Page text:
NICOSIA – After the first round of soft talks in four years about how to reunify Cyprus fell apart in hours, Cypriot President Nicos Anastasiades said he won’t sit down at the table again as long as Turkey and Turkish-Cypriots insist on two states.
Anastasiades – who said he wouldn’t bargain as long as Turkey kept drilling for oil and gas in Cypriot waters but then did – attended a meeting in Geneva that included Turkish-Cypriot leader Ersin Tatar and the three guarantors of security for the island, Greece, Turkey and the United Kingdom.
They were brought together in Geneva, Switzerland for the so-called 5 + 1 talks by United Nations Secretary-General Antonion Guterres, who presided over a debacle in July, 2017 when negotiations broke apart then too.
That was at the Swiss resort of Crans-Montana, Anastasiades giving up there when the Turkish-Cypriots and Turkish President Recep Tayyip Erdogan said a 35,000-strong standing army on the northern third occupied since an unlawful 1974 invasion would never be removed.
They also wanted the right of military intervention but this time – with Tatar ousting moderate Turkish-Cypriot former leader Mustafa Akinci in October, 2020 elections – said he would follow the lead of Erdogan in wanting two states.
That would create a permanent partition, end any reunification hopes and bring recognition to the occupied territory that’s unaccepted in the world by any country other than Turkey, with Erdogan calling the shots for Turkish-Cypriots.
Anastasiades said after the failure in Geneva, in which Tatar and the Turks wouldn’t budge, that, “We will continue to work with the same consistency to find a solution that will reunite our country on the basis of the bizonal, bicommunal federation,”that has also failed.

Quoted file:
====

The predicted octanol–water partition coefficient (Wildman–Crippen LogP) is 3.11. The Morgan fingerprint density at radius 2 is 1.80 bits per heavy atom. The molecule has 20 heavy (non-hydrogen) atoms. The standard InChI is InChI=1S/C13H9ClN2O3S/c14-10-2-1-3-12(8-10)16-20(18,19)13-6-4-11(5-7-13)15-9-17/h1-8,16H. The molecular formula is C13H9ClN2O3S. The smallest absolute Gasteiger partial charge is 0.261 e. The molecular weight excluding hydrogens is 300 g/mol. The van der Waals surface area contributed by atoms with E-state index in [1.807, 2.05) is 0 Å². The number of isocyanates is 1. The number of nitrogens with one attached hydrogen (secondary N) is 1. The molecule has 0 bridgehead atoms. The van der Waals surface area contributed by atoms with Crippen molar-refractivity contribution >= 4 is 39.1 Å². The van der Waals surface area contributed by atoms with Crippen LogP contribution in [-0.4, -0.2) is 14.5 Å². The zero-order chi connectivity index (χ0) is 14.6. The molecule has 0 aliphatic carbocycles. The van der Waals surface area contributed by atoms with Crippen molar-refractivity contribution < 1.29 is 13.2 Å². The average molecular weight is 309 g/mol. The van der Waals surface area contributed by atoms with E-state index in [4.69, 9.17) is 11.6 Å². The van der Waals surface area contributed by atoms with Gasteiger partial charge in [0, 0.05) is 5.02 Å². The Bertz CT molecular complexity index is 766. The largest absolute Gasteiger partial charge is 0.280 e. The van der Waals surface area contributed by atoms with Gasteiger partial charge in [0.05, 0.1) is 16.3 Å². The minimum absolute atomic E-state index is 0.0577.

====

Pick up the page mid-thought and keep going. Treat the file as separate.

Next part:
He said the two-state idea is a violation of powerless UN resolutions that Turkey and the Turkish-Cypriots ignored in partially reopening a beach at the abandoned resort of Varosha on the occupied side.
Guterres admitted there was no common ground to be found between the parties but said he would try the same failed approach again in a few months although Tatar said he won’t discuss anything other than recognition for the occupied territory.
That could bring de facto acceptance of the territory with a foreign army in a European Union country – the Greek-Cypriot side is a member of the bloc but Turkey doesn’t recognize it and bars Cypriot ships and planes.
Guterres admitted the conference was not easy but insisted “we will not give up,” said Kathimerini, adding that all the parties said they would meet again before Anastasiades said he won’t, although has changed his mind before.
Anastasiades read a 13-page statement, which was not submitted in writing, referring to a bizonal, bicommunal federation with political equality, as a compromise but Tatar said he wants no part of it.
Tatar insisted the goal of negotiations should be the sovereign equality of the two sides as the Turkish-Cypriot community, he said, is one of the parties that founded the Cyprus Republic in 1960.
That was in a document that the newspaper said it had seen, with Tatar – who would have already won – saying he would then agree to negotiations under the auspices of Guterres after forcing acceptance of only his radical proposal.